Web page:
Tuesday, February 26, 2008


The following info is from the TXDOT website and may
shed some more light on what the meetings are about.
Pat K.


La Entrada al Pacifico Corridor Study Overview


The purpose of the La Entrada al Pacifico Corridor is to increase the efficiency of transportation of goods and people from Pacific Coast ports in Mexico northeast to Midland-Odessa, Texas. Mexican ports, such as the Port of Topolobampo, are potentially viable alternatives to the congested ports of Los Angeles and Long Beach. Additionally, the underutilized border crossing at Presidio, Texas, is an opportunity to divert traffic from the already overburdened crossing at El Paso, Texas.

The La Entrada al Pacifico Corridor is defined by House Bill 2115, 1997 Texas Legislature, and was signed into law by then Governor George W. Bush in 1997. It was also named Corridor 56 in Section 1304, High Priority Corridors on the National Highway System, in the Safe, Accountable, Flexible, Efficient Transportation Equity Act, or SAFETEA-LU.


The goals for the La Entrada al Pacifico Corridor Feasibility Study are to:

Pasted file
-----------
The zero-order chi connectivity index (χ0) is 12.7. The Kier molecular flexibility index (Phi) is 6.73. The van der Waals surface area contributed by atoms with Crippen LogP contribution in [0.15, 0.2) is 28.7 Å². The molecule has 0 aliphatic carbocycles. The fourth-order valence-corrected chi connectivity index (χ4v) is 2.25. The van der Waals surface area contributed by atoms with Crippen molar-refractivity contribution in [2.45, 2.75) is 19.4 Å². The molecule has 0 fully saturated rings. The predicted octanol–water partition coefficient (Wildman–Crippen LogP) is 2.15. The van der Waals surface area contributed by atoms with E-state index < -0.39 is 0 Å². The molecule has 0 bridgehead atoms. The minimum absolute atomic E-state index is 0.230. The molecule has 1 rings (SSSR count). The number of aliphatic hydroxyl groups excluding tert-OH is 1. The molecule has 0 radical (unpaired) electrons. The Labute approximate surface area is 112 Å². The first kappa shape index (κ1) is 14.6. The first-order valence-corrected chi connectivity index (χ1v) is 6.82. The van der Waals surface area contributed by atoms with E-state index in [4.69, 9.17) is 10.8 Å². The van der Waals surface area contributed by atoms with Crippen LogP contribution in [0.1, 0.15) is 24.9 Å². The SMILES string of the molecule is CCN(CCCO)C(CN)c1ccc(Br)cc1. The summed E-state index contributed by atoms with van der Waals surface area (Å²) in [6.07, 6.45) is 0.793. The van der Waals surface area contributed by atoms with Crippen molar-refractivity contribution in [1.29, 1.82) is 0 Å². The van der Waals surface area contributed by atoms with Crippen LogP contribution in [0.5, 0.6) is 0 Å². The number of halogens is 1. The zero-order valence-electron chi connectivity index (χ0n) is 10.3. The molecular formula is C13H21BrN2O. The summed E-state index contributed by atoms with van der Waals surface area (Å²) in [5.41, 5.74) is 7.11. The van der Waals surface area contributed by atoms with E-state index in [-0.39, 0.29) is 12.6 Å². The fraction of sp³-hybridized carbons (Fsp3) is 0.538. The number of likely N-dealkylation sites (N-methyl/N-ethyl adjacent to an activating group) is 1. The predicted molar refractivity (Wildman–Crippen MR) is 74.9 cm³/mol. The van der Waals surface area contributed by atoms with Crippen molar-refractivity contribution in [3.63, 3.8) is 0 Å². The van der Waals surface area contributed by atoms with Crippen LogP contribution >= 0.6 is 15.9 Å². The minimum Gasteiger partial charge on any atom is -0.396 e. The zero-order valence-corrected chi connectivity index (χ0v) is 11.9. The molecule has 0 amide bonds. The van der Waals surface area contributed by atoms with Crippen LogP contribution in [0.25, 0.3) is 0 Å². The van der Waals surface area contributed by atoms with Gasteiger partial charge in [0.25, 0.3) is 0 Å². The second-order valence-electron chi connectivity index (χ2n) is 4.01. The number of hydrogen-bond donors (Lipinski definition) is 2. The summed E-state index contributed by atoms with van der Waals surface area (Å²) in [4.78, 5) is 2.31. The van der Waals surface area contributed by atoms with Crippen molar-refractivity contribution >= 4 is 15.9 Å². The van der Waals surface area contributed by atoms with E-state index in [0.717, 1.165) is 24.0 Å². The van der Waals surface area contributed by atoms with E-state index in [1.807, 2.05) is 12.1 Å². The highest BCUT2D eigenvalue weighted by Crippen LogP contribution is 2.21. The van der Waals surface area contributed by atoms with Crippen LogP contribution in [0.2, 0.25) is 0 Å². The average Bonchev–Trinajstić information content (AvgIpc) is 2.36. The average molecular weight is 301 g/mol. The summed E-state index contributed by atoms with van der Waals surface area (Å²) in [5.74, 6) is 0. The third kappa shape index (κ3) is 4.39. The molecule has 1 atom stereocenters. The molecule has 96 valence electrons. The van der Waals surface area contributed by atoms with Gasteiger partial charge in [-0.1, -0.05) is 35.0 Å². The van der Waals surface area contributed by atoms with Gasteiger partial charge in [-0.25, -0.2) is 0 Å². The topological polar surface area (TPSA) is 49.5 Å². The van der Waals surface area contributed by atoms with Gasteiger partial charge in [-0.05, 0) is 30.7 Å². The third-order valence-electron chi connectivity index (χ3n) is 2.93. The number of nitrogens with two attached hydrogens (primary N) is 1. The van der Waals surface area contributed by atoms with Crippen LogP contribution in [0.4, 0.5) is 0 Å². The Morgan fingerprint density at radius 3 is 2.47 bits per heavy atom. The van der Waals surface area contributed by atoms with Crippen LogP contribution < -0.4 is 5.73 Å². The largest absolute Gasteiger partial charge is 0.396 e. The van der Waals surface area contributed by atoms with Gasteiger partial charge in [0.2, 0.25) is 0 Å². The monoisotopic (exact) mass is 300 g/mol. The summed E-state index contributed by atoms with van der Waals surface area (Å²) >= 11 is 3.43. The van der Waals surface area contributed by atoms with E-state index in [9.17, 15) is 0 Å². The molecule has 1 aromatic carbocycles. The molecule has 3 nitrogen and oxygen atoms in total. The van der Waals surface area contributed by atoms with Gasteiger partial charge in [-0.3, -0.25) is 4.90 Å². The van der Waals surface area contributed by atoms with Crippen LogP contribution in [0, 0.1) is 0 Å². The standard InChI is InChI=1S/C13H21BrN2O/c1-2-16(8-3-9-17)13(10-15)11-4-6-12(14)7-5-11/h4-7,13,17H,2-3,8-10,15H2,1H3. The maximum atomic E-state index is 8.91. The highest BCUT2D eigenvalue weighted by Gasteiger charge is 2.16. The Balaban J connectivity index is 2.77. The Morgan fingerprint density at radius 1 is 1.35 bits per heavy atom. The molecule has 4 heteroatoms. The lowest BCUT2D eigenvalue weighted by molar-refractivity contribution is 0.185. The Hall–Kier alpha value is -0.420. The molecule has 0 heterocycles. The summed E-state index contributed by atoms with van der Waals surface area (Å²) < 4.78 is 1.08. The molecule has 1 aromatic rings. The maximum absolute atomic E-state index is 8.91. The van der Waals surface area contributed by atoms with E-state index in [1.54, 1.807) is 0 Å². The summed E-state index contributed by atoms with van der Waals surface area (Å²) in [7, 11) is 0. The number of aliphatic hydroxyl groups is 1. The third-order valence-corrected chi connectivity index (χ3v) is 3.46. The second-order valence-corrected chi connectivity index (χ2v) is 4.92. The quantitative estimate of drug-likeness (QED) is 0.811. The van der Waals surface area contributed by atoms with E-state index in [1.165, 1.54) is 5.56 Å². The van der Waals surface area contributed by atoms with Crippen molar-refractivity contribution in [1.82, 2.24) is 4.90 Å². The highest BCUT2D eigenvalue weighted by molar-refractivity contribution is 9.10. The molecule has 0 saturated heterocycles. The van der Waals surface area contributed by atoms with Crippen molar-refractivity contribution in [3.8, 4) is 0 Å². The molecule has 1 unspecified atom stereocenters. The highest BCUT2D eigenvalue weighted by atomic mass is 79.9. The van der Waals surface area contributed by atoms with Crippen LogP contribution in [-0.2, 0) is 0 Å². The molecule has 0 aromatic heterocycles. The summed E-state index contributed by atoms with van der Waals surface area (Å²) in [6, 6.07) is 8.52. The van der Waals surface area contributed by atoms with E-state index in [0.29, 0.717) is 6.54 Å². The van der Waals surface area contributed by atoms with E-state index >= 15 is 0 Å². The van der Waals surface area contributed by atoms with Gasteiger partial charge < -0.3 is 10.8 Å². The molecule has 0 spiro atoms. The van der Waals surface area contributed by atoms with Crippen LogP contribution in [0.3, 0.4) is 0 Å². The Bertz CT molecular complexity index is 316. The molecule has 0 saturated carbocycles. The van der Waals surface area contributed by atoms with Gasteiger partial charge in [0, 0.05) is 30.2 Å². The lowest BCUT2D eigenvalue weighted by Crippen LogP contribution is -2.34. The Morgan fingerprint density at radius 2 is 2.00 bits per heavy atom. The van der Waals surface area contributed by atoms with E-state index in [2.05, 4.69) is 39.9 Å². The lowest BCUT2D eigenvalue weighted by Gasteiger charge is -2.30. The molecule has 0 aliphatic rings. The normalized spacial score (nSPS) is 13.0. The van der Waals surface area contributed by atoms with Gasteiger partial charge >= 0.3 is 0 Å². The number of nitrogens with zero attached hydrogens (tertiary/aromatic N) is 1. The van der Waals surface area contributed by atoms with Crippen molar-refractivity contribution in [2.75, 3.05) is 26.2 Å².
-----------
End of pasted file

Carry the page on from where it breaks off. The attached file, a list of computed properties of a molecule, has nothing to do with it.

determine the feasibility of a four-lane divided facility (TxDOT Trunk System Standard, a planned rural, four-lane divided highway network of 10,500 miles that includes and complements Texas’ rural interstate highways) within the designated national corridor, as well as any other corridors identified through the public involvement process,
identify and prioritize potential roadway improvement alternatives along the nationally designated corridor, if a four-lane divided facility is not feasible,
evaluate the economic impacts of future connections and improvements to the infrastructure in Mexico
identify financial and institutional issues related to the development and construction of the corridor, and
provide public involvement through an outreach program and public meetings.

Issues to be considered for this study include:
the effects of the North American Free Trade Agreement (NAFTA) on projected travel demand along the corridor,
the consequences of port improvements along the Mexican Pacific Coast to determine the impacts for the corridor,
the impact of existing and planned infrastructure in northwestern Mexico on the corridor,
the upgrade of US 67 to meet Texas Trunk System Standards, which would make it become a four-lane divided highway with two lanes in each direction, and
most importantly, the safety of future travelers.
Considerations such as these will ensure the success of the La Entrada al Pacifico Corridor. For example, a parallel Mexican study determined the corridor, as currently designated, could reduce a one-way trip by 134 miles from Chihuahua, Mexico, to Dallas, Texas, by diverting freight traffic away from the current routes through Ciudad Juarez and El Paso. It also indicated a time savings of about six hours, including driving and border crossing.

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